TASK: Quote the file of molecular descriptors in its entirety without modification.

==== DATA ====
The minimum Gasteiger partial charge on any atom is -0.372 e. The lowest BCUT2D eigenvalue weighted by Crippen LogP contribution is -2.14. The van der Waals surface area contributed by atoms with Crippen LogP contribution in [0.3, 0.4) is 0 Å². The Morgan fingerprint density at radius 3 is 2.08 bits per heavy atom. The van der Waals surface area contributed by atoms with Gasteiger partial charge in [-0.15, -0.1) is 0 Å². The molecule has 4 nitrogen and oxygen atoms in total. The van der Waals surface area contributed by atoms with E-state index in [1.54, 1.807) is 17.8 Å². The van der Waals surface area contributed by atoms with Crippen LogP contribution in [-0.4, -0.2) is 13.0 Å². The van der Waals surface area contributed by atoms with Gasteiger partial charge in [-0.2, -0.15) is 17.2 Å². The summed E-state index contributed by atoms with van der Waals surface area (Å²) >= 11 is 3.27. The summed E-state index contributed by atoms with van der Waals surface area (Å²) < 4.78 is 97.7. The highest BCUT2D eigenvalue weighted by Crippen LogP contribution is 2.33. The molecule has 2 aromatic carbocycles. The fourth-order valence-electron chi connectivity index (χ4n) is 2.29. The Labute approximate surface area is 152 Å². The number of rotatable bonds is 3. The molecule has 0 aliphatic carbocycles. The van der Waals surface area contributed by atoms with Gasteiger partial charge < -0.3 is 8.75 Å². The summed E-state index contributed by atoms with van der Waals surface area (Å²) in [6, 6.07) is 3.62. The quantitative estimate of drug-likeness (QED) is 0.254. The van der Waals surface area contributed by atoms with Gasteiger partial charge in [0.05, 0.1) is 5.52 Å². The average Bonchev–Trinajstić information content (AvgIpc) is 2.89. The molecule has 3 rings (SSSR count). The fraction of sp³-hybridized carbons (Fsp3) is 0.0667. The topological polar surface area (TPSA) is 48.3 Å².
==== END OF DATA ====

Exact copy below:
The minimum Gasteiger partial charge on any atom is -0.372 e. The lowest BCUT2D eigenvalue weighted by Crippen LogP contribution is -2.14. The van der Waals surface area contributed by atoms with Crippen LogP contribution in [0.3, 0.4) is 0 Å². The Morgan fingerprint density at radius 3 is 2.08 bits per heavy atom. The van der Waals surface area contributed by atoms with Gasteiger partial charge in [-0.15, -0.1) is 0 Å². The molecule has 4 nitrogen and oxygen atoms in total. The van der Waals surface area contributed by atoms with E-state index in [1.54, 1.807) is 17.8 Å². The van der Waals surface area contributed by atoms with Crippen LogP contribution in [-0.4, -0.2) is 13.0 Å². The van der Waals surface area contributed by atoms with Gasteiger partial charge in [-0.2, -0.15) is 17.2 Å². The summed E-state index contributed by atoms with van der Waals surface area (Å²) >= 11 is 3.27. The summed E-state index contributed by atoms with van der Waals surface area (Å²) < 4.78 is 97.7. The highest BCUT2D eigenvalue weighted by Crippen LogP contribution is 2.33. The molecule has 2 aromatic carbocycles. The fourth-order valence-electron chi connectivity index (χ4n) is 2.29. The Labute approximate surface area is 152 Å². The number of rotatable bonds is 3. The molecule has 0 aliphatic carbocycles. The van der Waals surface area contributed by atoms with Gasteiger partial charge < -0.3 is 8.75 Å². The summed E-state index contributed by atoms with van der Waals surface area (Å²) in [6, 6.07) is 3.62. The quantitative estimate of drug-likeness (QED) is 0.254. The van der Waals surface area contributed by atoms with Gasteiger partial charge in [0.05, 0.1) is 5.52 Å². The average Bonchev–Trinajstić information content (AvgIpc) is 2.89. The molecule has 3 rings (SSSR count). The fraction of sp³-hybridized carbons (Fsp3) is 0.0667. The topological polar surface area (TPSA) is 48.3 Å².